Using complaints to justify and drive action

By viewing complaints as another form of contact, organisations can change their attitudes and helps businesses extract information to guide improvements. But there is a difference between learning from and responding to complaints – do we need formally to separate these activities?

Many organisations separate product and service failure to simplify root cause analysis. Making product managers responsible for fixes also enhances proactive actions.

It is imperative to find ways for information from complaints to flow, rather than trickle, though an organisation. Inadequate policy communications with customers and staff is often the root cause of complaints – clarity and simplification are recommended.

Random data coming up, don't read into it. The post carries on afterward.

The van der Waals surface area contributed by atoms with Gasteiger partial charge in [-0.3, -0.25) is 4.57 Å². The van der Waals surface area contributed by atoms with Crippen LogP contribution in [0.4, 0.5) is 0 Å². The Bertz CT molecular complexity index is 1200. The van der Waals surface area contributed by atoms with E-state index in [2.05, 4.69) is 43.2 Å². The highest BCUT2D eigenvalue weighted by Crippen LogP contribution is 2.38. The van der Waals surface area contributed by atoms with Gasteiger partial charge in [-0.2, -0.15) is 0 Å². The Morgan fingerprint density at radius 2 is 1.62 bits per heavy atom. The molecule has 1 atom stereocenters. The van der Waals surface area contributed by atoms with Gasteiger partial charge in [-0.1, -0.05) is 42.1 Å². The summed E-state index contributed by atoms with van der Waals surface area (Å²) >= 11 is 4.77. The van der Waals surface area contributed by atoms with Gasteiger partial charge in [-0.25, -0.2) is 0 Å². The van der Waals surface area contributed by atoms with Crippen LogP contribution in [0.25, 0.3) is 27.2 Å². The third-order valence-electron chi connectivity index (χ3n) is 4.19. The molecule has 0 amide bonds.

What can be learned from a complaint may not be in proportion to the severity or escalation route of an individual case – care must be taken not to overreact or prioritise.

  • Do we measure and learn from complaints that don’t require further action?
  • What do we do with positive ‘complaints’ or the positive elements of a complaint?

Simple reporting is most effective, especially when accompanied  by real example. And beware of complaints that are dismissed or filed for another day, their accumulative effect may hold the key to what next and how.

From The QoE, May 2012, ‘What Next, and How?’